Ruth Butler is professor emerita from the University of Massachusetts, Boston. Her book is published by Yale University Press. 

A portrait of Madame Cézanne is on view at the Musée Granet.

To view the book on amazon click the Amazon link below

http://www.amazon.co.uk/gp/product/0300164505/ref=as_li_qf_sp_asin_il_tl?ie=UTF8&tag=aixcentric-21&linkCode=as2&camp=1634&creative=6738&creativeASIN=0300164505

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Today, on International Women’s Day, I would like raise a glass to Madame Cézanne, Aix’s unsung heroine! I wonder why she has attracted so much misogyny?  After all, she didn’t have an easy innings. 

 

List of paintings by Paul Cézanne

Image via Wikipedia

Born Marie-Hortense Fiquet in Saligney in April 1850, she moved to Paris to work as book-binder but also an artists’ model at the Academie Suisse where she met Paul Cézanne. To avoid his involvement in the Franco-Prussian war, the couple moved south – but not to Aix. Cézanne wanted to keep this relationship secret from his family, especially his father, and so found lodgings in L’Estaque. Even the birth of baby Paul in 1872 was kept secret for years. 

They finally married in the church in cours Sextius on 28th April 1886, just before Cézanne’s father died. From then, they seem to have led separate lives – Cézanne at Jas de Bouffan with his mother and sister, she either in an apartment Aix with her son or in Paris, her preference. Cézanne famously said: ‘My wife only cares for Switzerland and lemonade’. He can’t have been an easy partner – famously prickly, difficult, unsettled. And it must have been so lonely for her to be in Provence, away from her own mountainous region, living alongside a bourgeois family who looked down on her.

Portrait of Madame Cézanne with Loosened Hair....

Roger Fry called her a ‘sour-faced bitch’ while DH Lawrence commented on her ‘appleyness’. Her pose in portraits is said to indicate self-absorption – she was, critics said, not interested in her husband’s work. And on and on. But actually she sat for 44 portraits. I can’t imagine that being other than an ordeal. Certainly Vollard, Cézanne’s dealer found it so. After initial pleasantries, the painter didn’t speak and refused to let his sitter move for hours on end. They had 100 sittings and then gave up, leaving the picture unfinished. And, as for her expression, find me a happy Cézanne subject – gardeners, peasants, card-players, all introspective and abstracted.

I would love to know what happened to Hortense. We know that Cézanne left his all estate to his son, nothing for her, and that she lived on for another 16 years until 1922. According to one scholar, she took up gambling. If so, good for her. I have ordered ‘Hidden in the Shadow of the Master’ which examines the lives of the Impressionist wives and hope to find out more!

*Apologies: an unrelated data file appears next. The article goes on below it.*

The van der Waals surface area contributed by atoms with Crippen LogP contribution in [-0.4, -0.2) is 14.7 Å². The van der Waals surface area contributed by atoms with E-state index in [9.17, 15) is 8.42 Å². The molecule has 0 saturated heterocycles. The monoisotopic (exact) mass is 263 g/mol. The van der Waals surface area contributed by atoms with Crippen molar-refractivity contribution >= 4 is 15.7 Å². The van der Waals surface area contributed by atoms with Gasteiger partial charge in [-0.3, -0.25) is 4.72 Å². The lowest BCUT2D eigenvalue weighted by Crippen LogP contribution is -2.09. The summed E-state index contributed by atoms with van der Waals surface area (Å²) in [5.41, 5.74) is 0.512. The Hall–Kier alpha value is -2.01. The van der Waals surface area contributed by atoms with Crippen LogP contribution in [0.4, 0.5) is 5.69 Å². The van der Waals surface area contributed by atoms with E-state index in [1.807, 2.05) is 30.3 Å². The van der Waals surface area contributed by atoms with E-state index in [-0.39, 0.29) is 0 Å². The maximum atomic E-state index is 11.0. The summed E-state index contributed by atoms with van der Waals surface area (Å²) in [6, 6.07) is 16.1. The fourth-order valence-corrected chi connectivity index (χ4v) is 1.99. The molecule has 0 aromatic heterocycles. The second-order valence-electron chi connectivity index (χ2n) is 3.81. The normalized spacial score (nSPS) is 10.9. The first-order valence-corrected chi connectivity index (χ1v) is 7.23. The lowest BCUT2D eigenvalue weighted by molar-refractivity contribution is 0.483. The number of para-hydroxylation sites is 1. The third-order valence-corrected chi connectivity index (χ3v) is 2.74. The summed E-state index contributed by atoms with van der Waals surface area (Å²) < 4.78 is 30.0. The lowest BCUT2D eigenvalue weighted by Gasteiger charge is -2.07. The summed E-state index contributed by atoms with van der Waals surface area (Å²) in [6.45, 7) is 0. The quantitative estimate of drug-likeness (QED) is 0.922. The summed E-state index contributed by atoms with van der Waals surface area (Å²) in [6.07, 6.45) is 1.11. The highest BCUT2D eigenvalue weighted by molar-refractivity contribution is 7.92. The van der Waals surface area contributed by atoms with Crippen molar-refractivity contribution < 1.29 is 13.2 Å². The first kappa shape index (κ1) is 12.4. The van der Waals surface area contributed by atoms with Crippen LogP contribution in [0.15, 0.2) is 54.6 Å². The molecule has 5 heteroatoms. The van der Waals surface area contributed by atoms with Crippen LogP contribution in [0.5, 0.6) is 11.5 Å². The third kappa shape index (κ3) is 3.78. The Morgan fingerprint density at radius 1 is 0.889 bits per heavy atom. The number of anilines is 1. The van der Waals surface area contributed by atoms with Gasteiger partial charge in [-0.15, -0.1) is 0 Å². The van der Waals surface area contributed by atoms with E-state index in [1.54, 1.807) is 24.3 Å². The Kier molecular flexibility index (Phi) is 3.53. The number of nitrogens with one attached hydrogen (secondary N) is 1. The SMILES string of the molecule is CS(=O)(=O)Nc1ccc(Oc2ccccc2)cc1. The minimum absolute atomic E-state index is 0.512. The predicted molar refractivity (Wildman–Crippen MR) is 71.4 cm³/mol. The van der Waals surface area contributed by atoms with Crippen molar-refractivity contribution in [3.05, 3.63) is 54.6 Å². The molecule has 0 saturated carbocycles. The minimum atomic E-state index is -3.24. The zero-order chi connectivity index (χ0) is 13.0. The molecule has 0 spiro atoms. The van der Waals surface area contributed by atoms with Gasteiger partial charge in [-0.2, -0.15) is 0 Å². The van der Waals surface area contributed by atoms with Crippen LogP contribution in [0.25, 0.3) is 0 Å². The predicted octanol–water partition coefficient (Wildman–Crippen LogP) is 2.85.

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In 1896, Cézanne was in Paris painting his art dealer Ambroise Vollard who remembers the artist saying: “Ah! When will I see a picture of mine in a museum?”

During the previous 5 years, he had been working on his series of card-players – actually his gardener Père Alexandre and local peasant Paulin Paulet.  Cézanne posed them (separately – he worked very slowly) at Jas de Bouffan which he had recently inherited from his father.  This death left him wealthy but at this stage the 52-year-old painter had sold next to nothing.  Only Monet and Pissarro were starting to make financial headway.  This particular version of the card players was acquired by Vollard who subsequently sold it to a margarine-millionaire in Neuilly.  There it remained until it went to the home of Greek tycoon George Embiricos who refused to part with it until near to death. 

Cézanne would surely have been astonished to know that this picture would, in 2011, be the world’s most expensive painting.  It has been bought for 250m€ by the ruling royal family of Qatar.   

This is the previous world-record holder – a Jackson Pollock which went for a mere 140m€.

In other Cézanne related news, his studio at Les Lauves has just announced that they have got their funding to extend the ground floor, thus opening more of the original building to the public – the new area will be for the ticket office and also an exhibition space.  Most of the money has come from the Japanese who are borrowing some of the props from the studio for the forthcoming Cezanne exhibition in Tokyo – they are recreating his studio onsite!

Finally, passengers at the TGV station in Aix this summer will be able to admire Cézanne’s paintings while waiting for their trains.  There will be reproductions of 44 oils and 43 watercolours to admire – we don’t need petro-millions to enjoy his colours and composition!